There was a vacuum when Michael Jordan retired, followed by a frenzy that would have been perfect for reality TV if reality TV was already a thing then, and I am sure they will name it The Next Michael Jordan, or something close or similar, but nonetheless labored and cheap.
It was a weird time, when everyone is naming every superstar, every rising star, Jordan’s heir—the “Air Apparent.” The need for someone to occupy the vacated throne was imperative, and more importantly, it felt like they wanted a new Michael Jordan not for Chicago, but for the NBA.
Nobody was looking for the next Jordan in Chicago and why would they? That is heresy. And the lack of players with superlative talents suiting up for Windy City made ending the search easy.
Many came close—at least, that’s what they wanted to believe.
But I think the Bulls never had someone else great enough, talented enough, promising enough, and mature enough to assume stewardship of the franchise Jordan left behind in a manner at par with how Jordan did it during his time. No one came close to being Jordan-esque.
Not Derrick Rose, and no disrespect: talent-wise, Rose is more like peak Allen Iverson, relying on his quickness to compensate for his being short. And if anything, Rose resembles the younger pre-championship MJ—always attacking the rim, very fast, very athletic, and totally unafraid.
But Rose—explosive as he was, feared as he was because of his fearlessness and aggression and athleticism like MJ in his early years with the Bulls—lacked the gravitas that MJ, even in his young age, carried with him. Rose, despite his talent, wanted to be an amiable teammate;
MJ was a demanding teammate from the time he knew he had leverage. He demanded focus, and a commitment from teammates that they display the same high level of competitiveness to the point that his teammates both feared and loathed him, but it got the job done.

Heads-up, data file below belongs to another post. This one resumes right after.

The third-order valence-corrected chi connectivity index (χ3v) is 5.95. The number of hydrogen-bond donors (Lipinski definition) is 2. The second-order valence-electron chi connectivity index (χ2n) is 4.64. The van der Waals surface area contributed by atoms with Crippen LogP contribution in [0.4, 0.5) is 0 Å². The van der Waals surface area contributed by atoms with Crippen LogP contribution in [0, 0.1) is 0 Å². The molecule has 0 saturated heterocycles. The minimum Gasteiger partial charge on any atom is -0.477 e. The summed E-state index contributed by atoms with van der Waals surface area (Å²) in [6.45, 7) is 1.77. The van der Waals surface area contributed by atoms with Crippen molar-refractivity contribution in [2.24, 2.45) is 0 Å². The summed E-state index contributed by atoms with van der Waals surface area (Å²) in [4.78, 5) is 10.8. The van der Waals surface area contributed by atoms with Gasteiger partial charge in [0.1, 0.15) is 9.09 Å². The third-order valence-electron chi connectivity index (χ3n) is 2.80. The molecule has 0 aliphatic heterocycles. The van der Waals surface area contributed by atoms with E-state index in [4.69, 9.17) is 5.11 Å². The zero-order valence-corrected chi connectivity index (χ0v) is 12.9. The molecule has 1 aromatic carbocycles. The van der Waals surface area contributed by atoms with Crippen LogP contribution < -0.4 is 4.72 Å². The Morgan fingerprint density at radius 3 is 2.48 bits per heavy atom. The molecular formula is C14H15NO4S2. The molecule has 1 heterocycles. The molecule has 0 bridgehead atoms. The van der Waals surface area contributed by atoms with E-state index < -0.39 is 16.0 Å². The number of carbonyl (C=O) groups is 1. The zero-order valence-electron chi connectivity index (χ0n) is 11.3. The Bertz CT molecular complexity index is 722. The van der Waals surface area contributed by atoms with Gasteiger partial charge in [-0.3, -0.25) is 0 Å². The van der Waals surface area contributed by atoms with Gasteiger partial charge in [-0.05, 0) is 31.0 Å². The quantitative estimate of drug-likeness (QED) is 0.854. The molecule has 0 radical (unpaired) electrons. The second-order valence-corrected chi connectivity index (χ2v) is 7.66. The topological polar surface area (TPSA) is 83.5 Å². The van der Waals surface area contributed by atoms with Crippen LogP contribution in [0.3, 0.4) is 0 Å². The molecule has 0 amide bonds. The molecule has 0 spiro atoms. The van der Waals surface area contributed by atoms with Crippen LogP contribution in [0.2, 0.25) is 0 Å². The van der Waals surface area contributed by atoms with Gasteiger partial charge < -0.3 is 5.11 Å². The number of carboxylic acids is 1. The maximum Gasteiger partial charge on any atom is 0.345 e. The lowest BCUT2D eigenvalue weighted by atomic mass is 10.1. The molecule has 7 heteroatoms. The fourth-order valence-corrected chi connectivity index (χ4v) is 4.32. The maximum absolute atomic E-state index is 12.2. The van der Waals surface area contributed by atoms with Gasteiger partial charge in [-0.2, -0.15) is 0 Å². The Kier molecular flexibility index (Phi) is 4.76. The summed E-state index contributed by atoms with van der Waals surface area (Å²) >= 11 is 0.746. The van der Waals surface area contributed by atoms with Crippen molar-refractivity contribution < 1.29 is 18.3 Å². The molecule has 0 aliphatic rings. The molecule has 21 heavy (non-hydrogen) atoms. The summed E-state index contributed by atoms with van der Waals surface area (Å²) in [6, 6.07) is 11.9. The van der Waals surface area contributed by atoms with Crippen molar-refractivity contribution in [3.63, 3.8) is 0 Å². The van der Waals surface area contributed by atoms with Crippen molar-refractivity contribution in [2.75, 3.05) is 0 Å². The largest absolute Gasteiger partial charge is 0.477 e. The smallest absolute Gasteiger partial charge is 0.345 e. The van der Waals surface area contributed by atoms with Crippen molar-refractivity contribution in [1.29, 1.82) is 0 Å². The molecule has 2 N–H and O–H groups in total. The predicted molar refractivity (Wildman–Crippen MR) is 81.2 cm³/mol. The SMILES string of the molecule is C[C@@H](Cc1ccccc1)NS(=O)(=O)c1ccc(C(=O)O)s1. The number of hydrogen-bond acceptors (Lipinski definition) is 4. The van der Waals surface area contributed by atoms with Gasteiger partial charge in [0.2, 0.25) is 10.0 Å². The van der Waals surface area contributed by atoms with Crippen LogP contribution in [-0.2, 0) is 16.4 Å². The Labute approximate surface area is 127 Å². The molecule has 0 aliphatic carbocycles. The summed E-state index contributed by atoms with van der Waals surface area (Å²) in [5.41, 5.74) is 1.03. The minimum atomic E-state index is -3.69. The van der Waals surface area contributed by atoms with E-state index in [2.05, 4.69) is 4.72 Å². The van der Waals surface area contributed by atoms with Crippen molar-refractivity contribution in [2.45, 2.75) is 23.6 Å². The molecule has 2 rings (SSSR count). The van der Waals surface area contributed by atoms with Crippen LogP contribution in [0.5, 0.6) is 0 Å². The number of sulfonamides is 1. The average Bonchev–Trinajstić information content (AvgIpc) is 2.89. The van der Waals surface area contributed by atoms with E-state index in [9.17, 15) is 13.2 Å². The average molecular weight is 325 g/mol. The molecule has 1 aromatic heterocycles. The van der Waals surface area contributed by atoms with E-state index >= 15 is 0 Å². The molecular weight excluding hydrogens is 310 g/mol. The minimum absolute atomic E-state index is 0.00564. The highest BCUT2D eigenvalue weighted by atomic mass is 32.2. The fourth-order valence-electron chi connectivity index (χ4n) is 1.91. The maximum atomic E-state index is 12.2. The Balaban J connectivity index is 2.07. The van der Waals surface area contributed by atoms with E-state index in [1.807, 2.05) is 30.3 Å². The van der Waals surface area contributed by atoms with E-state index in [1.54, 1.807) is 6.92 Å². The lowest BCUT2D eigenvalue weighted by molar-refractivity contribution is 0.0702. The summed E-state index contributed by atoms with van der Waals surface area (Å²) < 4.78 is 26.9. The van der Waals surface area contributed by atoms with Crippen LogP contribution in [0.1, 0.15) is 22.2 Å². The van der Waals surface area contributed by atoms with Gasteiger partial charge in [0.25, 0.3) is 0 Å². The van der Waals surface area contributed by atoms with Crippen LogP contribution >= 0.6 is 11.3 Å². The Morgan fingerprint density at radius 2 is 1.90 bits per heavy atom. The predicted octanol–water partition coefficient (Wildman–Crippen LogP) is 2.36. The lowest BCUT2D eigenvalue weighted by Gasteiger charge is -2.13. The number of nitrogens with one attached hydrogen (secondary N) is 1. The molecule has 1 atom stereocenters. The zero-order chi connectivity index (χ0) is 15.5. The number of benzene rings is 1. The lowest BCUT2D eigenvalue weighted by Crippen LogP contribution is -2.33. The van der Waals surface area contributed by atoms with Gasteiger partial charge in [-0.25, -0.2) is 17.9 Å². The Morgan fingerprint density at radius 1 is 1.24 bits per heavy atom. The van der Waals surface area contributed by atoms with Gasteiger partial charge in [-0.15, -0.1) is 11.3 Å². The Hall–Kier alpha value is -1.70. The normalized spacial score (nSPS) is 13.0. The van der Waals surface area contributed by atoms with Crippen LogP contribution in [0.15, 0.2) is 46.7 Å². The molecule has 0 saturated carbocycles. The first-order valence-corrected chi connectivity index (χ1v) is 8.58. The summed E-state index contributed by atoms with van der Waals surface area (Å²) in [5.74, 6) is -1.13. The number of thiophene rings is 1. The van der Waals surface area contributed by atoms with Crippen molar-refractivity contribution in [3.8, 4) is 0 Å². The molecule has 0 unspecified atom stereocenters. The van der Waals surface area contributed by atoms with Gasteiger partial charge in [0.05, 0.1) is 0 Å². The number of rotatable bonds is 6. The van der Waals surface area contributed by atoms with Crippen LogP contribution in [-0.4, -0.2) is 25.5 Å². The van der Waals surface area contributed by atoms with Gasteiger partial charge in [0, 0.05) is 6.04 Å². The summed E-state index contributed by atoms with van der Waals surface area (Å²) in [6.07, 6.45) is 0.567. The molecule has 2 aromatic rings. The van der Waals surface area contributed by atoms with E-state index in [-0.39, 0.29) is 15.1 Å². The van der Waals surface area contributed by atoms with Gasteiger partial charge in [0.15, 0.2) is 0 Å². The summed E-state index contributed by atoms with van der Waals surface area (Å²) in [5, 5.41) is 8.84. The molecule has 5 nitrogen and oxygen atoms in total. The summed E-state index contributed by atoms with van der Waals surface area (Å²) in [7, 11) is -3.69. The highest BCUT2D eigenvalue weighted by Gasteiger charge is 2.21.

Rose, the nice guy that he is, was not able to overcome the obstacle created by what is generally a positive human trait. It wasn’t his fault. It was no one’s fault. It was just not meant to be.
To his credit, Rose made a name for himself. He didn’t need the crown and the kingship to be loved and appreciated (a ring would’ve been nice though), during and even after his stint in Chicago.
And just when the search for (and the interest in) the Air Apparent has completely died down, along came DeMar DeRozan.
There was nothing about DeRozan’s path that suggests he was even trying to become the next Michael Jordan—he was good, standing on his own two feet and holding his own in Toronto and San Antonio, not trying to wear another man’s shoes.
When he came to Chicago, he was just happy to be recruited by a team who believes in what he can do in the role of main gunner, and relieved it didn’t take long for him to prove he is capable, considering the doom foretold by faithless soothsayers that called DeRozan a washed-up vet, the pre-season’s “worst signing” who will never be a great fit in Chicago.
This year’s Chicago Bulls are young, talented, and loaded, although it remains to be seen if they can really become a championship unit like the victorious Bulls teams in the past. What is becoming more and more noticeable is how DeRozan is looking more and more like Michael Jordan without even trying (and I think that is the interesting part). The similarities are undeniable if you watch closely.
Observe how DeRozan moves to shoot (ignore the head and shoulder shake + fadeaway move, this is a tool many players carry in their bag of tricks). Notice that deceptively slow, calm, deliberate dribbling towards a favorite mid-range spot around the keyhole. Notice how he never seems to want to dribble fast or fancy, the same ball handling style of Jordan. Notice that jump shot of his, body ramrod straight in his vertical ascent. Notice how this style seems to lull their defenders into a false sense of complacency, convinced that the man is an easy cover, until it is too late and the defender is caught one step slower, one step farther away, hypnotized into forgetting an essential task in defending Jordan (then) and DeRozan (now): never jump a head fake. They fail again and again, and Jordan (then) and DeRozan (now) always make them pay.
To be, without question, the major factor as to why Chicago is winning. To be the reason why defenders—despite scouting and game reviews—still end up frustrated. To be defeated only by a bad shooting night (which is seldom, so far)—tell me that is not Michael Jordan, only in cornrows and a number 11 jersey.
He is King of the Fourth. The next mission: A King with a Ring
Maybe then, we can finally say that the heir to the throne is here.